Rahim A. Abbaspour and Farhad Samadzadegan, in “An Evolutionary Solution for Multimodal Shortest Path Problem in Metropolises” tackle the problem of finding shortest paths between two locations in large urban areas. The proposed approach presents an adapted evolutionary algorithm, which uses chromosomes with variable lengths and particularly defined evolutionary stages. Empirical evaluation on data representing the city of Tehran, which takes into account three different modes of transportation, demonstrates the validity of the approach.

“Trojan Horses in Mobile Devices” by Daniel Fuentes, Juan A. Álvarez, Juan A. Ortega, Luis Gonzalez-Abril, and Francisco Velasco, examines the behavior of malicious software that attempts to steal information from a mobile device while the user is unaware. The article describes the communication links “Trojan horses” use, the damage that an infection can inflict on a PDA device, and proposes different solution to tackle the problem.

Tsung-Hung Lin, Cheng-Chi Lee, Chwei-Shyong Tsai, and Shin-Dong Guo, in “A Tabular Steganography Scheme for Graphical Password Authentication” propose a novel graphical password authentication protocol that tackles the conflicting requirements of passwords to be secure and easy to remember. The proposed graphical password system can help the user easily memorize their password without loss of security of authentication. The user’s chosen input is hidden into an image using steganography technology, while the authentication server needs only to store a secret key for decryption instead of a large password database.

“A Multi-attribute Auction Model by Dominance-based Rough Sets Approach” by Rong Zhang, Bin Liu, and Sifeng Liu introduces a novel multi-attribute online auction model founded on the dominance-based rough set approach (DRSA). The model resembles a natural reasoning learning method, is able to directly derive the preference relations between the attributes of alternatives, and can reuse the agent’s preferences to increase bidding efficiency.

The article “Design of Median-type Filters with an Impulse Noise Detector Using Decision Tree and Particle Swarm Optimization for Image Restoration” by Bae-Muu Chang, Hung-Hsu Tsai, Xuan-Ping Lin, and Pao-Ta Yu, proposes a method for the recovery of the corrupted gray-level images that first uses an impulse noise detector to determine whether a pixel is corrupted, and then applies the filtering component which consists of three different filters. Noise detection is treated as a classification problem, approached using decision trees coupled with particle swarm optimization (PSO) for optimizing the thresholds to find out the approximate optimized decision tree and the suboptimal solutions for a set of parameters.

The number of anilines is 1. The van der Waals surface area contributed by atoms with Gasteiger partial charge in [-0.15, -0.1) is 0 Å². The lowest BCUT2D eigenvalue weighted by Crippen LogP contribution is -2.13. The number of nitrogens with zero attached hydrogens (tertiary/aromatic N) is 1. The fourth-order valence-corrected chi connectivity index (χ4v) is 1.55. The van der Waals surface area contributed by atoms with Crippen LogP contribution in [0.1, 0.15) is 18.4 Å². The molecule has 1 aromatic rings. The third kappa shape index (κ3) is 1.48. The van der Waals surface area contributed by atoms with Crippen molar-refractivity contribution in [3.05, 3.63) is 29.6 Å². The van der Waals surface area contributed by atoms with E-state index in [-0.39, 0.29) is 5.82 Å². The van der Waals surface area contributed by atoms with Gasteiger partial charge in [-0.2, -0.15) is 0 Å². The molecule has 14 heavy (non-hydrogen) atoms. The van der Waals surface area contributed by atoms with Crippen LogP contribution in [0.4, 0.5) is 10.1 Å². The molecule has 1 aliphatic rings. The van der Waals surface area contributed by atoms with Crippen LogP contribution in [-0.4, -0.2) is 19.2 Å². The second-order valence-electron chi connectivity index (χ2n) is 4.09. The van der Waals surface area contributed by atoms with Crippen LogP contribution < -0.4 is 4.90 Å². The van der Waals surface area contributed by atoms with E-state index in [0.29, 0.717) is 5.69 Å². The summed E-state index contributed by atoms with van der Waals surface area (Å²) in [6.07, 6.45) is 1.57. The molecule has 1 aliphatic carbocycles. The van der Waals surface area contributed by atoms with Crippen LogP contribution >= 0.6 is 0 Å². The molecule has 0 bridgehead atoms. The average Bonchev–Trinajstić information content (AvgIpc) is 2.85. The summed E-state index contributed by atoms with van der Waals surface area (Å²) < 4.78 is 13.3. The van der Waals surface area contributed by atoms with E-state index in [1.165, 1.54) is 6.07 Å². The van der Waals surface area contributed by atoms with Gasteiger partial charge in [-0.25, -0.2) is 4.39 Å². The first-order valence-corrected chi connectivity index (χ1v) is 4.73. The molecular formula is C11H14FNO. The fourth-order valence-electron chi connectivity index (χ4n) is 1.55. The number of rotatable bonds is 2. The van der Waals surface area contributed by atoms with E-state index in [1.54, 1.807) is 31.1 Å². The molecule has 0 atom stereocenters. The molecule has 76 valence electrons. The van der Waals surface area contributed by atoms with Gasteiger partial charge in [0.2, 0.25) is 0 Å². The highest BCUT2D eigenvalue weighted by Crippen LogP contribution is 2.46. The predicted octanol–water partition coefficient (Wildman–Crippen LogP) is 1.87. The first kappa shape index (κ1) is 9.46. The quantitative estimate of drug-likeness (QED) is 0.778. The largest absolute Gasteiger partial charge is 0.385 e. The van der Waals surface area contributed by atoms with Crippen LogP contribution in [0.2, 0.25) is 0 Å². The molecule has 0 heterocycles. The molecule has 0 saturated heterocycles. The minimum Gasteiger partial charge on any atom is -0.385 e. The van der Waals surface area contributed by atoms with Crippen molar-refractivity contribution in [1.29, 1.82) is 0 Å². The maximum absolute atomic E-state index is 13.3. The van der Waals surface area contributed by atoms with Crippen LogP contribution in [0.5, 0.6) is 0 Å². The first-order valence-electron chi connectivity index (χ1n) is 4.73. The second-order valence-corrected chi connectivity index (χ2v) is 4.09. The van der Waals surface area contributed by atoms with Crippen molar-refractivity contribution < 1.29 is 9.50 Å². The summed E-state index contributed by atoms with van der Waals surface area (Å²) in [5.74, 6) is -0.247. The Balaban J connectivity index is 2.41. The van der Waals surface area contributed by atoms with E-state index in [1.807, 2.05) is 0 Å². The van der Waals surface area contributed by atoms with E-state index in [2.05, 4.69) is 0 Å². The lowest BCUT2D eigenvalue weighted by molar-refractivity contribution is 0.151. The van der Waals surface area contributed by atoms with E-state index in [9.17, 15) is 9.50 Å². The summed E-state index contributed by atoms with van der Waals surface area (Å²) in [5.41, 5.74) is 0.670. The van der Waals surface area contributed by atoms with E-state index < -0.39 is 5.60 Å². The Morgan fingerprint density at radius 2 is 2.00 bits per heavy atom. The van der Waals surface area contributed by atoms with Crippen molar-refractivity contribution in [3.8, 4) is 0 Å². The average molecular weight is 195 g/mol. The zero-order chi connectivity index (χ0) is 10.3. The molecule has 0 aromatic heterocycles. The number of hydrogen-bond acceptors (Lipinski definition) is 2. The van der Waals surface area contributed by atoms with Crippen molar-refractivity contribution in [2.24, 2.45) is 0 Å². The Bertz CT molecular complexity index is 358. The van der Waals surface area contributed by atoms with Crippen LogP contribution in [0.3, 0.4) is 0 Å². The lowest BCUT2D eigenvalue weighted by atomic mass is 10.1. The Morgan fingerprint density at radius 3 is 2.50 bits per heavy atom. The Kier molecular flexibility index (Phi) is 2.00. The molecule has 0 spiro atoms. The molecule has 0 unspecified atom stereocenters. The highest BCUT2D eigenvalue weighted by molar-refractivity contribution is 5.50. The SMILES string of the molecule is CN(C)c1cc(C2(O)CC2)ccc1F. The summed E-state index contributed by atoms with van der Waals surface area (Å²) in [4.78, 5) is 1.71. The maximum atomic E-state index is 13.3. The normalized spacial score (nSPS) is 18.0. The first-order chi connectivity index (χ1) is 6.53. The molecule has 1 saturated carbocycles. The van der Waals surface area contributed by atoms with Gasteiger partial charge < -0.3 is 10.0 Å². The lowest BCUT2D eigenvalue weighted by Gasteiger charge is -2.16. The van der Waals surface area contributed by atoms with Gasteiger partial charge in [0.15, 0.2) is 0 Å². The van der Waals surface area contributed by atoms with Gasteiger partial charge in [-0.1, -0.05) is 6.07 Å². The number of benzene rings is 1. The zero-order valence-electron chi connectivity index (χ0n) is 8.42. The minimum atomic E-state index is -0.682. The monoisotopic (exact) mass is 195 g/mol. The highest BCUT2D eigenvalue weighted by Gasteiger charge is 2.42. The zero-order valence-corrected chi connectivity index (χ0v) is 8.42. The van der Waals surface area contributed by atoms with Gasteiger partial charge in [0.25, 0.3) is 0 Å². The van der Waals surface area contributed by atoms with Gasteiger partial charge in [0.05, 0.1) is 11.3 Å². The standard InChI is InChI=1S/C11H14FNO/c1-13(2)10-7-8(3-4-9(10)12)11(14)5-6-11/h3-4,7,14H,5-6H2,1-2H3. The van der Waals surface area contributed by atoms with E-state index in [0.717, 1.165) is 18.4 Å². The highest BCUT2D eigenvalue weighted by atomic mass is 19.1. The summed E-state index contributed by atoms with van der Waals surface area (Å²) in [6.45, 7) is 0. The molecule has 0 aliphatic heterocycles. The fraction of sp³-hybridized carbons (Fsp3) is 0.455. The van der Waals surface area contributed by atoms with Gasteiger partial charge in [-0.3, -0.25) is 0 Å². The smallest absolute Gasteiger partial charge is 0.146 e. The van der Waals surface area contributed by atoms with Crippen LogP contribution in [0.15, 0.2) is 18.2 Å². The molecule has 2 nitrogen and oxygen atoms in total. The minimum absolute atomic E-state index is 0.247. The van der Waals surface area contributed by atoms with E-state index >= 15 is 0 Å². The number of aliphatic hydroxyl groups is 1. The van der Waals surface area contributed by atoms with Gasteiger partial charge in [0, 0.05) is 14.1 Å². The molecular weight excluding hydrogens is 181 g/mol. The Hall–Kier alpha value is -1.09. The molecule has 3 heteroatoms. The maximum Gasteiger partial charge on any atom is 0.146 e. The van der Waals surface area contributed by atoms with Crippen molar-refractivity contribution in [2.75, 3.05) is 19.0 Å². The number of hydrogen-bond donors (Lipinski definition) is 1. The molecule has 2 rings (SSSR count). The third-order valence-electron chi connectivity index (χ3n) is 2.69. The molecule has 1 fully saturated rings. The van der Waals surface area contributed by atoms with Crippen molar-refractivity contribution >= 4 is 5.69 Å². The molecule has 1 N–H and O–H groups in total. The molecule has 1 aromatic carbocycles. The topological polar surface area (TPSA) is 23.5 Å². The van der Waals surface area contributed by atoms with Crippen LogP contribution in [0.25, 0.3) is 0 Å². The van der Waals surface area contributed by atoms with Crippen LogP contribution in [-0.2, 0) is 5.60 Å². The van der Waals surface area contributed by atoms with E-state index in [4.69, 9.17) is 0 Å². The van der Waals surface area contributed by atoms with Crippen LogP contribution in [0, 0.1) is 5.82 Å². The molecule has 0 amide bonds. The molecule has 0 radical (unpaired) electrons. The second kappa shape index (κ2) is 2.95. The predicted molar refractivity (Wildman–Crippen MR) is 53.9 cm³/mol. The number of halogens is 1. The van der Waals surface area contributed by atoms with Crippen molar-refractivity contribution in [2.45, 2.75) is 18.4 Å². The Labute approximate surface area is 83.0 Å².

The following three articles represent selected and revised versions of papers published in the proceedings of the 4th International Conference on Information Technology (ICIT), June 3–5, 2009, Amman, Jordan.

Amjad Rattrout, Rasha Assaf, Ali Al-Dahoud, in “Personalising the Dynamic Information Resources in a Self Organized Web System Using CAS and MAS” present a model that uses new Web usage information to explore the effects of usage on semantic values, and how such information can help achieve a robust well personalized and organized Web. The article simulates the usage space environment in the multi-agent system (MAS) and complex adaptive system (CAS) paradigms.

In “A Hybrid Variable Neighborhood Search Algorithm for Solving Multi-Objective Flexible Job Shop Problems” Jun-qing Li, Quan-ke Pan, and Sheng-xian Xie propose a novel hybrid variable neighborhood search algorithm combined with the genetic algorithm (VNS+GA) for solving the multi-objective flexible job shop scheduling problems (FJSPs) to minimize the makespan, the total workload of all machines, and the workload of the busiest machine, demonstrating the success of the approach on well-known benchmarks.

Finally, “Automation of the Moving Objects Movement Prediction Process Independent of the Application Area” by Ivana Niţetić and Krešimir Fertalj contribute to research on moving objects by presenting a conceptual model for movement prediction independent of application area and data model. The authors propose a generic model that addresses the disadvantages of related approaches, and evaluate their method on three case studies.

On behalf of the Editorial Board and the ComSIS Consortium, we would like to thank the article authors for submitting their high-quality contributions, and also the reviewers for the considerable efforts invested into the preparation of this issue of Computer Science and Information Systems.

Mirjana Ivanović

Managing Editor
Miloš Radovanović